Feminist Engagement with International Law, Edited by Susan Harris Rimmer and Kate Ogg, Edward Elgar Publishing (2019)

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Intersectional feminist engagements with international law (Part I)

An interview with Emilia Roig


Most contributions to our online review symposium argue in favor of an intersectional approach. Legal scholar Kimberlé Crenshaw coined the term ‘intersectionality’ in 1989. Crenshaw is also the president of the Berlin-based Center for Intersectional Justice (CIJ). Völkerrechtsblog had the pleasure of talking to the founder and executive director of the CIJ, Dr. Emilia Zenzile Roig.


The CIJ advocates for an intersectional approach to anti-discrimination law and policy. Can you explain what this entails and how an intersectional approach differs from other feminist perspectives?

An intersectional approach requires that we move from a single axis to a multiple axis. Most importantly, it requires that we move from the identity level, from the individual level of discrimination to the structural, systemic, institutional, and historical level. This shift of perspective means that we can tackle systems of oppression, that we can tackle the very systems that create our identities and that underly the social inequalities that we’re combatting instead of focusing simply on the symptomatic expressions of discrimination or inequalities.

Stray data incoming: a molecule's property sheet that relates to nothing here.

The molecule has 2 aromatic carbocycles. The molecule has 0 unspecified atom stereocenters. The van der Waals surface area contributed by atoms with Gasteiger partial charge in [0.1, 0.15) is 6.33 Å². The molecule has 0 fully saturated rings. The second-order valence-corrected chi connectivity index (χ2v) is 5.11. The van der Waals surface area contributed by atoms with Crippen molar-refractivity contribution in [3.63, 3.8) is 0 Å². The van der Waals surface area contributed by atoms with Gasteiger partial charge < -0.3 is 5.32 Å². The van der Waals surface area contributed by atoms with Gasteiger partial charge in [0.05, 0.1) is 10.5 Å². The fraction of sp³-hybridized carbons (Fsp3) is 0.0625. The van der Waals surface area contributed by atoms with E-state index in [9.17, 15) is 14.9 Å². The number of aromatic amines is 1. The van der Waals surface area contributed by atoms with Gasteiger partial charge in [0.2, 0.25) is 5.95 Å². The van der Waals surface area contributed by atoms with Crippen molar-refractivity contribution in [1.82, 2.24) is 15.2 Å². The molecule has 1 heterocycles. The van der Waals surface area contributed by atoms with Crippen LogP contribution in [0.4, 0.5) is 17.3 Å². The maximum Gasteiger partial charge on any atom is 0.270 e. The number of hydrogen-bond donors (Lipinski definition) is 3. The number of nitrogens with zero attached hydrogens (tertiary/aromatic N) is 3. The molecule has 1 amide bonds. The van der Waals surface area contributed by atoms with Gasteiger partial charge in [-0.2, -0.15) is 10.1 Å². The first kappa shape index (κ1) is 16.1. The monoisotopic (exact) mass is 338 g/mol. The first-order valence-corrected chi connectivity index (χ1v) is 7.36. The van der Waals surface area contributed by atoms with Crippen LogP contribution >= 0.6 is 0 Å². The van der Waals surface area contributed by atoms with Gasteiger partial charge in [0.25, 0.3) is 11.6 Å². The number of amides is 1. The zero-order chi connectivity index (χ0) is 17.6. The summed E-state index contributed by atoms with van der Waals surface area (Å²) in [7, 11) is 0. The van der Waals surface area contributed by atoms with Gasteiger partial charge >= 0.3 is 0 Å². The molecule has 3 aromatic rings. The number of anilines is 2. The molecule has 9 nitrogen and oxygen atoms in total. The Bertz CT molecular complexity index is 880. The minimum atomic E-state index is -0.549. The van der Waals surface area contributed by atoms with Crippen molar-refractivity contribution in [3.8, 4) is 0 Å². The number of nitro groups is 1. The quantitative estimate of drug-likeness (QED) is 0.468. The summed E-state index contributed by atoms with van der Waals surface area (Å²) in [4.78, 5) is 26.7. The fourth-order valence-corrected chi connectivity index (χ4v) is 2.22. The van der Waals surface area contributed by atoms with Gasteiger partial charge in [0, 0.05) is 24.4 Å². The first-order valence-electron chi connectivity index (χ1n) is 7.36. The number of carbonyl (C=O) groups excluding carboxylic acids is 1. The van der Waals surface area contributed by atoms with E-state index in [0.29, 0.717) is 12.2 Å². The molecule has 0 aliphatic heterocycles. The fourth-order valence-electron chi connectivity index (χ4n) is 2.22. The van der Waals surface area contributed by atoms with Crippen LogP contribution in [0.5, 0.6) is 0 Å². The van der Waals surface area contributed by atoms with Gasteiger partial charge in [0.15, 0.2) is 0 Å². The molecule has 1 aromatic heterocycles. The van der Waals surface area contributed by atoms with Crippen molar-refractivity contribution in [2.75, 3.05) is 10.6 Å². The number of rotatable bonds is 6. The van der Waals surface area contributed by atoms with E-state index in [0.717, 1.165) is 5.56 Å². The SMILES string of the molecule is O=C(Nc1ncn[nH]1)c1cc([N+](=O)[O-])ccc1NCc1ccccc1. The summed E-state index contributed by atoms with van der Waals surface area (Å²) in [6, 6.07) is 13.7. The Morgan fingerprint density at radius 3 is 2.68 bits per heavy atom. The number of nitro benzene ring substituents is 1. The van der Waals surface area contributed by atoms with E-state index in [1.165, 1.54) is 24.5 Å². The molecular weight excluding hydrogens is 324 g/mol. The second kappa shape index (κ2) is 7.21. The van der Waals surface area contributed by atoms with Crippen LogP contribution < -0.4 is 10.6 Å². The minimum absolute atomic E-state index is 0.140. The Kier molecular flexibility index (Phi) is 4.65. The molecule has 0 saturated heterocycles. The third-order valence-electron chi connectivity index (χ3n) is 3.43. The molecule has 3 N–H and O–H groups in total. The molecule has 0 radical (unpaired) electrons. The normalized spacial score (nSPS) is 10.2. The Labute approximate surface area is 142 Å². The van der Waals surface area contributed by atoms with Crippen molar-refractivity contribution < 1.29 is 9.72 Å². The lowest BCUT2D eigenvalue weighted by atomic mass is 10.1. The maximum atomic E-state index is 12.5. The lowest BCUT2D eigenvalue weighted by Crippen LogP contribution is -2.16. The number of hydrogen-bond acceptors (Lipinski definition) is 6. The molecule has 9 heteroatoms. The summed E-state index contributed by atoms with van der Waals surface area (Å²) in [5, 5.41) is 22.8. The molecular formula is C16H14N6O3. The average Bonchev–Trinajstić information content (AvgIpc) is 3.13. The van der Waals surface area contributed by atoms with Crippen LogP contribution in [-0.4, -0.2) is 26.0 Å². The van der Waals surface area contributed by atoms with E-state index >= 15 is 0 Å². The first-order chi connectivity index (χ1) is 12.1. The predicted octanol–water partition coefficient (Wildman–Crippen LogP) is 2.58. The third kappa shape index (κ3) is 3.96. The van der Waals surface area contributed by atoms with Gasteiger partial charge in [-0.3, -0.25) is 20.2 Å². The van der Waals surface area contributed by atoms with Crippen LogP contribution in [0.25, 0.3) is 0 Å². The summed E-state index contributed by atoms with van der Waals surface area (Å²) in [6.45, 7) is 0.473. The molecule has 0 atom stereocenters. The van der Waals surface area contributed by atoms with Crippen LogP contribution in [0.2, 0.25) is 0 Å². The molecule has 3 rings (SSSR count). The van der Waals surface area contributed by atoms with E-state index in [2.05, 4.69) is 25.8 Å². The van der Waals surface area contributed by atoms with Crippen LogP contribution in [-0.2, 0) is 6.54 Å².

For example, instead of looking at the identity ‘woman’, when we look at gender inequalities, we look at the system of patriarchy. This includes looking at the underlying systems of binarism, heteronormativity, homophobia, transphobia, cissexism, etc., but it also includes seeing these in intersections with other systems. It would be misguided to think that we can tackle gender inequalities by looking only at gender. Instead, we also need to include other axes such as race, ethnicity, religion, colonialism, and global capitalism.

What does it entail? How do we do that? We do that through advocacy, research, and training. The advocacy work that we do ranges from classical advocacy, from working directly with specific political decision-makers, to shifting the discourse and introducing a new paradigm to anti-discrimination work in political institutions as well as in society more broadly. A lot of work needs to be done before we tackle individual laws and policies. Mostly, what we need is to reframe the discourse on inequalities. Currently, it revolves around one angle, meaning that inequalities or discrimination happens because some groups of people have prejudices and need to be dealt with. That’s why the anti-discrimination framework in most European countries focuses on this individual frame. We need to move beyond that to add other measures to fight discrimination at the institutional and historical levels.

Thank you for this wonderful introduction. I hope that we can unpack some of your points with the next questions. Let us start with the category ‘woman’. The Elgar Research Handbook problematizes this category in some chapters, while other chapters work with this category without questioning what it implies. How does an intersectional perspective approach the category ‘woman’ and what are the problems of placing this category at the center of feminist engagements with international law?